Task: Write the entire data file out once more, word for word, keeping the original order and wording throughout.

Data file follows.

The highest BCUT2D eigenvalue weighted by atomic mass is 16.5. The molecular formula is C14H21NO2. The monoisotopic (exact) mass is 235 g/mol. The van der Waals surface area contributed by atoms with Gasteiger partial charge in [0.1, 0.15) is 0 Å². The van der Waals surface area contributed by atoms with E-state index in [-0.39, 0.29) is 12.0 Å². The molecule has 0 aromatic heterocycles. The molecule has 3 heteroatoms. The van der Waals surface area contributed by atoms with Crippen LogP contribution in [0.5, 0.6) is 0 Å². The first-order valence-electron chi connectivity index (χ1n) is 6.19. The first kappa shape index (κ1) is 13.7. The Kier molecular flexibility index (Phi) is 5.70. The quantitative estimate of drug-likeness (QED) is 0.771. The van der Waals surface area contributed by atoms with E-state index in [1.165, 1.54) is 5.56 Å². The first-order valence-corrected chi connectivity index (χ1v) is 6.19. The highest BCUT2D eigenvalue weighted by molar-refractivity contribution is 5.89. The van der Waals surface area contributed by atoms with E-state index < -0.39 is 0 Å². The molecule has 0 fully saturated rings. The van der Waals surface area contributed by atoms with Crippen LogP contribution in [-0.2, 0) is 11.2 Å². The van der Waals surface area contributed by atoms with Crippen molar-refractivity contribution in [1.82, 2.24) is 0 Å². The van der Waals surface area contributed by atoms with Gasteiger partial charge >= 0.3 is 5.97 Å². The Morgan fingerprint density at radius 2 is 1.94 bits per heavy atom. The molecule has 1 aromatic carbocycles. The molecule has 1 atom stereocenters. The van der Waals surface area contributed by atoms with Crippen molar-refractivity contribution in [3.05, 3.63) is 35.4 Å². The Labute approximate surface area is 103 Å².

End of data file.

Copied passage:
The highest BCUT2D eigenvalue weighted by atomic mass is 16.5. The molecular formula is C14H21NO2. The monoisotopic (exact) mass is 235 g/mol. The van der Waals surface area contributed by atoms with Gasteiger partial charge in [0.1, 0.15) is 0 Å². The van der Waals surface area contributed by atoms with E-state index in [-0.39, 0.29) is 12.0 Å². The molecule has 0 aromatic heterocycles. The molecule has 3 heteroatoms. The van der Waals surface area contributed by atoms with Crippen LogP contribution in [0.5, 0.6) is 0 Å². The first-order valence-electron chi connectivity index (χ1n) is 6.19. The first kappa shape index (κ1) is 13.7. The Kier molecular flexibility index (Phi) is 5.70. The quantitative estimate of drug-likeness (QED) is 0.771. The van der Waals surface area contributed by atoms with E-state index in [1.165, 1.54) is 5.56 Å². The first-order valence-corrected chi connectivity index (χ1v) is 6.19. The highest BCUT2D eigenvalue weighted by molar-refractivity contribution is 5.89. The van der Waals surface area contributed by atoms with E-state index < -0.39 is 0 Å². The molecule has 0 fully saturated rings. The van der Waals surface area contributed by atoms with Crippen LogP contribution in [-0.2, 0) is 11.2 Å². The van der Waals surface area contributed by atoms with Crippen molar-refractivity contribution in [1.82, 2.24) is 0 Å². The van der Waals surface area contributed by atoms with Gasteiger partial charge >= 0.3 is 5.97 Å². The Morgan fingerprint density at radius 2 is 1.94 bits per heavy atom. The molecule has 1 aromatic carbocycles. The molecule has 1 atom stereocenters. The van der Waals surface area contributed by atoms with Crippen molar-refractivity contribution in [3.05, 3.63) is 35.4 Å². The Labute approximate surface area is 103 Å².